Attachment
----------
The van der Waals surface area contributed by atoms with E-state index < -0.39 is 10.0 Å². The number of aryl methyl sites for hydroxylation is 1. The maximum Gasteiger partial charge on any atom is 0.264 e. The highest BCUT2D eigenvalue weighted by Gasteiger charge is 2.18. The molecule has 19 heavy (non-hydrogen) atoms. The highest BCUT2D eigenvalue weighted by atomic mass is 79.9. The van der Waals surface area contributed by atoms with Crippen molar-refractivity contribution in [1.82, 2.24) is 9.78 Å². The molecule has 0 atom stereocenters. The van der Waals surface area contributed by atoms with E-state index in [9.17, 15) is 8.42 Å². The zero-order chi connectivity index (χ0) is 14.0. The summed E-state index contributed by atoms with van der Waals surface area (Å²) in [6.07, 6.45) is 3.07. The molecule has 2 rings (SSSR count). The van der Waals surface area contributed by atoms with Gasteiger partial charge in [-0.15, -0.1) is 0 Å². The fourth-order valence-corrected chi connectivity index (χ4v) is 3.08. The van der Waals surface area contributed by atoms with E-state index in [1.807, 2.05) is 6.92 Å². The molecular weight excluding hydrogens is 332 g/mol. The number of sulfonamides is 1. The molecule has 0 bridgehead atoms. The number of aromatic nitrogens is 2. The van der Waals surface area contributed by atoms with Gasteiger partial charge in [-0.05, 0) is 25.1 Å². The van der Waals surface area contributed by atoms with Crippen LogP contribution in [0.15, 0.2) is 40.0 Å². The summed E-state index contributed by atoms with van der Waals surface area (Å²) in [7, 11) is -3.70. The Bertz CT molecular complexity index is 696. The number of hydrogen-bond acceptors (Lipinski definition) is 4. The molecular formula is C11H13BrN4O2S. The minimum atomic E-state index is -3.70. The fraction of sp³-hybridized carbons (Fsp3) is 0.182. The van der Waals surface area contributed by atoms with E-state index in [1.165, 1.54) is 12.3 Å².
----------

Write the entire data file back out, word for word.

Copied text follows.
The van der Waals surface area contributed by atoms with E-state index < -0.39 is 10.0 Å². The number of aryl methyl sites for hydroxylation is 1. The maximum Gasteiger partial charge on any atom is 0.264 e. The highest BCUT2D eigenvalue weighted by Gasteiger charge is 2.18. The molecule has 19 heavy (non-hydrogen) atoms. The highest BCUT2D eigenvalue weighted by atomic mass is 79.9. The van der Waals surface area contributed by atoms with Crippen molar-refractivity contribution in [1.82, 2.24) is 9.78 Å². The molecule has 0 atom stereocenters. The van der Waals surface area contributed by atoms with E-state index in [9.17, 15) is 8.42 Å². The zero-order chi connectivity index (χ0) is 14.0. The summed E-state index contributed by atoms with van der Waals surface area (Å²) in [6.07, 6.45) is 3.07. The molecule has 2 rings (SSSR count). The van der Waals surface area contributed by atoms with Gasteiger partial charge in [-0.15, -0.1) is 0 Å². The fourth-order valence-corrected chi connectivity index (χ4v) is 3.08. The van der Waals surface area contributed by atoms with E-state index in [1.807, 2.05) is 6.92 Å². The molecular weight excluding hydrogens is 332 g/mol. The number of sulfonamides is 1. The molecule has 0 bridgehead atoms. The number of aromatic nitrogens is 2. The van der Waals surface area contributed by atoms with Gasteiger partial charge in [-0.05, 0) is 25.1 Å². The van der Waals surface area contributed by atoms with Crippen LogP contribution in [0.15, 0.2) is 40.0 Å². The summed E-state index contributed by atoms with van der Waals surface area (Å²) in [7, 11) is -3.70. The Bertz CT molecular complexity index is 696. The number of hydrogen-bond acceptors (Lipinski definition) is 4. The molecular formula is C11H13BrN4O2S. The minimum atomic E-state index is -3.70. The fraction of sp³-hybridized carbons (Fsp3) is 0.182. The van der Waals surface area contributed by atoms with E-state index in [1.165, 1.54) is 12.3 Å².